To summarise, your future membership fees will (after SMISA costs) be spent as follows:

- 50% will be banked and added to our cash reserve;

- 30% will be reserved for the club’s youth academy;

- 10% will go to a ‘club pot’, for club-related projects as voted on by members;

- 10% will go direct to the St Mirren Charitable Foundation.

This model means a strong SMISA will lead to a strong St Mirren – the more of us there are, the more we can do to help take our club forward and invest in its long-term future.

New membership fees and benefits package

Another key issue we looked at in recent months is what SMISA’s membership fees and benefits package should be once the shares are bought.

Put simply, fan ownership was only possible because of the incredible commitment of our near-1,200 membership.

So we want to thank you for your loyalty by offering the chance of some match-day experience and money-can’t-buy rewards aimed at bringing you closer to the club once you own it.

You can see the full table of benefits on our website here.

To summarise, all Standard (£12-per-month) members will get the following additional benefits:

- entered into a series of draws to win a day out at club matchday hospitality

- the chance to win a seat on a SMISA table at club events (such as the Player of the Year dinner)

- the chance to win a place on tours of the stadium, training ground, or to watch a training session

- priority access to other SMISA-run events (such as online manager and player Q&As)

All Plus (£25-per-month) and Premium members (who paid a one-off fee for ten years of membership at the start of the Buy The Buds campaign) get the following, in addition to the above:

- plus-member-only draws for match-day hospitality and club events (as we have much fewer Plus members than Standard, this means a much better chance of winning a seat);

- the chance to watch a game from the directors’ guest lounge;

- the chance to win a lunch with the team manager/captain/players;

- occasional piece of SMISA memorabilia;

As part of the new structure we have also added a new Entry (£5-per-month) membership category. This new tier carries no additional benefits but does include a vote on all SMISA issues.

We hope this new membership tier will make SMISA more inclusive and help us attract new members for whom cost may have been a barrier, or to encourage ex-members who left for financial reasons to return.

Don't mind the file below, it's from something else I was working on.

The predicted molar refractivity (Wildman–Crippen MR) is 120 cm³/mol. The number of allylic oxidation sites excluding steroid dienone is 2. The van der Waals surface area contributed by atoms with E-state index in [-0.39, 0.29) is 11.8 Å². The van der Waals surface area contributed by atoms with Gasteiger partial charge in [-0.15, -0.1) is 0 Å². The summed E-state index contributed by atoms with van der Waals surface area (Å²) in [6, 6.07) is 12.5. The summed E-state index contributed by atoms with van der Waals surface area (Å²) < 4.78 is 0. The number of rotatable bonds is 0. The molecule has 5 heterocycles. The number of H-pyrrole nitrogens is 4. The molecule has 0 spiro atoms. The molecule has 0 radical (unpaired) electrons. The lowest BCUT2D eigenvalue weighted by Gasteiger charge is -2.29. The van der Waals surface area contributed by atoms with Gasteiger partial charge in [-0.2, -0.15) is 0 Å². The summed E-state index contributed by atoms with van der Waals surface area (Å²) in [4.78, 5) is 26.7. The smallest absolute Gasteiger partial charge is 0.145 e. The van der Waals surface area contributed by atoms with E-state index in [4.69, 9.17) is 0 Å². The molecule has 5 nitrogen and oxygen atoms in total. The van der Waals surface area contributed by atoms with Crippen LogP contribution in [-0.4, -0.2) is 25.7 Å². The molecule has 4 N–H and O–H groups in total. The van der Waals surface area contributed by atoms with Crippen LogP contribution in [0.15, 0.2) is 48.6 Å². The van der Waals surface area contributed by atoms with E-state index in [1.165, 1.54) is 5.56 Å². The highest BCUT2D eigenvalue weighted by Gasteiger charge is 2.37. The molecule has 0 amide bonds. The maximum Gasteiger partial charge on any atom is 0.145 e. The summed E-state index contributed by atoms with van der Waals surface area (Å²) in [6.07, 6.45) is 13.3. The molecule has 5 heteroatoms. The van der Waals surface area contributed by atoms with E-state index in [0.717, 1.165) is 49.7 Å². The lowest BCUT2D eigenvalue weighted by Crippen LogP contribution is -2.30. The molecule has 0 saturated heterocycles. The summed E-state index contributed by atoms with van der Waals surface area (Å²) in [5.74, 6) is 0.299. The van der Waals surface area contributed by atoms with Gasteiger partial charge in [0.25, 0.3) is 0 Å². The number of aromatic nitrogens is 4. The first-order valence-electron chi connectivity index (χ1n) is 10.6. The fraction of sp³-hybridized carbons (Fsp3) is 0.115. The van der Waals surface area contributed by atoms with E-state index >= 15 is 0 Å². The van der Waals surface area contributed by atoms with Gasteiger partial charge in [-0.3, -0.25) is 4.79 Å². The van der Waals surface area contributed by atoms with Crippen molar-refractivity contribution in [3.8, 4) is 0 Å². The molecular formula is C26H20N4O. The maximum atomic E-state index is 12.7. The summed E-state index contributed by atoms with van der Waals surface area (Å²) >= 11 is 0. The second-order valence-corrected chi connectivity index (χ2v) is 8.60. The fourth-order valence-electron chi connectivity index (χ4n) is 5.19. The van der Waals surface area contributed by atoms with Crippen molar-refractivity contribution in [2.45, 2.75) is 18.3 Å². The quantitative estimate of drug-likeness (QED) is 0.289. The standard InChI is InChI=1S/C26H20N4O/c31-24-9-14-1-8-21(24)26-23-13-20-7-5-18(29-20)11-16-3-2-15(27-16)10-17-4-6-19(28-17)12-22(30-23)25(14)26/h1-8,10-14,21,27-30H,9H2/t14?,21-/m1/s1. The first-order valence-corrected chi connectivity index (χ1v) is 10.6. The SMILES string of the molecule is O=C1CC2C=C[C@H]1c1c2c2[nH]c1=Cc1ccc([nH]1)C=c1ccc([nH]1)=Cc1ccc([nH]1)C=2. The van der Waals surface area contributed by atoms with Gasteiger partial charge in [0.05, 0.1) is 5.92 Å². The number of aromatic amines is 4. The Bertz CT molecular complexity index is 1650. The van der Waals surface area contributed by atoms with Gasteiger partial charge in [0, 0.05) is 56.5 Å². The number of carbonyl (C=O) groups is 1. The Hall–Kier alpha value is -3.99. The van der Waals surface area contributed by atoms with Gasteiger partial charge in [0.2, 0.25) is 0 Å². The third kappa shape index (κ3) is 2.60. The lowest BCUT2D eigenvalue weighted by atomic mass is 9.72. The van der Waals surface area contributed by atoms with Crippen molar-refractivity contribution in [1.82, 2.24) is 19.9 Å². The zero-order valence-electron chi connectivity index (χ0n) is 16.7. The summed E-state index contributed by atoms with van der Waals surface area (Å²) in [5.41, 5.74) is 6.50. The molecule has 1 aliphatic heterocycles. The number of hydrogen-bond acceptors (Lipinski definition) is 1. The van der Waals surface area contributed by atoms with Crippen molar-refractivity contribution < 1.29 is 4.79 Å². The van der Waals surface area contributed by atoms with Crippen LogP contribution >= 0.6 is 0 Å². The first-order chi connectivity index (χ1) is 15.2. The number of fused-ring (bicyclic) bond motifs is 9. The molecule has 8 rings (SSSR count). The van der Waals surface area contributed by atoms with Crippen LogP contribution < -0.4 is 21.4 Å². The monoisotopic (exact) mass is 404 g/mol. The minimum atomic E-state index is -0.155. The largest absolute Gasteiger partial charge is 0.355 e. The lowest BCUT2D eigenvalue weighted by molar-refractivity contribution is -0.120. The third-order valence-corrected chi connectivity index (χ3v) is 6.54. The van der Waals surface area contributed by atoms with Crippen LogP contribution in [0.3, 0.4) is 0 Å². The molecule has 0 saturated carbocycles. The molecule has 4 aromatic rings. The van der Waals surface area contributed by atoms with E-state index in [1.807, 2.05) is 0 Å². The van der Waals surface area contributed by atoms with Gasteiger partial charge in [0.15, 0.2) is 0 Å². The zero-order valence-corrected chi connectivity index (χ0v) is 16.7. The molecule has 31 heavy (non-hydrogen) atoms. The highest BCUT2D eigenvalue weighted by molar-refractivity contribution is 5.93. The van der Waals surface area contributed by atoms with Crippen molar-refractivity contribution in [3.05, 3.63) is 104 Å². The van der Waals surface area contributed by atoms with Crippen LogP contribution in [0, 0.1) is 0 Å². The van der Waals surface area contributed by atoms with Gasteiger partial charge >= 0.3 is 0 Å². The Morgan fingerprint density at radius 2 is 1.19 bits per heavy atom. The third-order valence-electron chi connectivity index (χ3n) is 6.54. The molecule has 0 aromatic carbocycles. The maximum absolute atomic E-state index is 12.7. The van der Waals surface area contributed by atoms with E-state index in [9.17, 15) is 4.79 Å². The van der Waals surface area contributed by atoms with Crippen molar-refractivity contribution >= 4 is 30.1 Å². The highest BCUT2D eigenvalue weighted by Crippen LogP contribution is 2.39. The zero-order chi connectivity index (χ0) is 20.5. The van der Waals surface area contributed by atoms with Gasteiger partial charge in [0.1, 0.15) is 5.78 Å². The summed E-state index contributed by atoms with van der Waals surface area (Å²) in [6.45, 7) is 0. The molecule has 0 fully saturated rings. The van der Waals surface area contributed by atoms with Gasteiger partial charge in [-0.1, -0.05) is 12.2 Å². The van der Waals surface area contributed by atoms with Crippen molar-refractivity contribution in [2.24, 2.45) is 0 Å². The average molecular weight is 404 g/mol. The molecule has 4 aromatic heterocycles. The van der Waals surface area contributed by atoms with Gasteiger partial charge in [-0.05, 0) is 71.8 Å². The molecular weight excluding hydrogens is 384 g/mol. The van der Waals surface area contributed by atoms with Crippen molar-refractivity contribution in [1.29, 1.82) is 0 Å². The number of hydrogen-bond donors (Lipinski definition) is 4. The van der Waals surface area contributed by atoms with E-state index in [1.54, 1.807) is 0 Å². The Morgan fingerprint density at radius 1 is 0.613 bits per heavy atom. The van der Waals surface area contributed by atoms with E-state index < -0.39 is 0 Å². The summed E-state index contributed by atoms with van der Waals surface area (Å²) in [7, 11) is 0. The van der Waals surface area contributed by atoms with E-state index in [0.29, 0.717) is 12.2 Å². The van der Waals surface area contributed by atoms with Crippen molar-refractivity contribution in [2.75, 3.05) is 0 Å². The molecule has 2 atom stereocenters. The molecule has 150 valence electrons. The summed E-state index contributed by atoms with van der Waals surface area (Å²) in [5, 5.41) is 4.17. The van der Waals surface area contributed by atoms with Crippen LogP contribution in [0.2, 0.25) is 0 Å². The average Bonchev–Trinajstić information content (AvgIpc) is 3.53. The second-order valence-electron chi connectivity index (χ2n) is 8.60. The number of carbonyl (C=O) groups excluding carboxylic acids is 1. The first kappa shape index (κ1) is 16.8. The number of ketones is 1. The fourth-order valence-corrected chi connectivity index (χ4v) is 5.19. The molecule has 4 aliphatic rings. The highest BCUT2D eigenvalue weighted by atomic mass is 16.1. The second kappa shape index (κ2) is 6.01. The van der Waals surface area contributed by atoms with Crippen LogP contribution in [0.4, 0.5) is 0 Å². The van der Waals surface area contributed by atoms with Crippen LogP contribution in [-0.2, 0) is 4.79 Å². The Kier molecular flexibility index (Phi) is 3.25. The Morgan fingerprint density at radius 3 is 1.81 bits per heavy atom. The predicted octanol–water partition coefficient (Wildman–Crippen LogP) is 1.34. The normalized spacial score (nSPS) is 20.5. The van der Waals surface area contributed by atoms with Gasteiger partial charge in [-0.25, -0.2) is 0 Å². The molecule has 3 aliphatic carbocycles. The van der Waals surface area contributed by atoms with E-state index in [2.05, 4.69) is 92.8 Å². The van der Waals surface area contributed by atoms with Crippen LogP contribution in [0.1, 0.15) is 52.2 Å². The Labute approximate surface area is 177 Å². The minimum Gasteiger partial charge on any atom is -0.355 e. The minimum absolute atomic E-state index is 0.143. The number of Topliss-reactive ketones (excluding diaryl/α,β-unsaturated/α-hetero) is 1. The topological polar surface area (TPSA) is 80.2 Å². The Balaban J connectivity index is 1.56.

Directors' Q&A

The two SMISA-appointed St Mirren directors John Needham and David Riley provide an update on the latest from the club and look ahead to the imminent fan takeover in the latest edition of our directors' Q&A. You can read it here.

July £2 spend

The eagle-eyed among you may have noticed there has been no quarterly £2 spend for July.

Given our extra workload this month as we prepare for the share purchase, we decided to roll this quarter’s spend over into the new club pot, which is, in effect, the successor to the £2 pot.

We are currently developing plans for a significant project which will allow the members to put their stamp on the SMISA Stadium in future, and hope to reveal these later in the year.

Directors' Update

OUR two SMISA-appointed St Mirren directors, John Needham and David Riley, provide an update to members on what’s been happening at the club over the last few months and give some insight into what lies ahead.

 

Q: It’s been a few months since our last directors’ Q&A – can you update the members on the main things that have been keeping the St Mirren board busy during that period please?

 

A: It’s been a very busy period with setting budgets for the coming season, improvements to the facilities at Ralston, moving to a new ticketing system, changing how the club shop will operate and planning for the return of fans to the stadium. It’s been a big ask for the team behind the scenes and whilst there have been some challenges with the ticket system migration we feel confident that these changes will bring big benefits in the future.

 

Q: How do you reflect overall on the events of last season, both on and off the park? Do the board consider it a successful campaign?

 

A: Whilst COVID brought significant challenges I think the club coped well overall and the results that Jim and the team achieved on the park made for an exciting and rewarding season. To finish 7th and get to two Semi Finals represented our best performance for many years. It’s shown that a Top 6 finish is definitely a realistic goal - something many doubted. Off the park there was a lot to be pleased with too as we managed to cope with the loss of income from games without our fans. It forced us to develop our SMTV offering, improve our marketing and social media presence, and look to balance the books in other ways. That in turn has enabled us to continue to build depth in the playing squad. So, yes, we do consider that 2020/21 was a successful campaign on many fronts.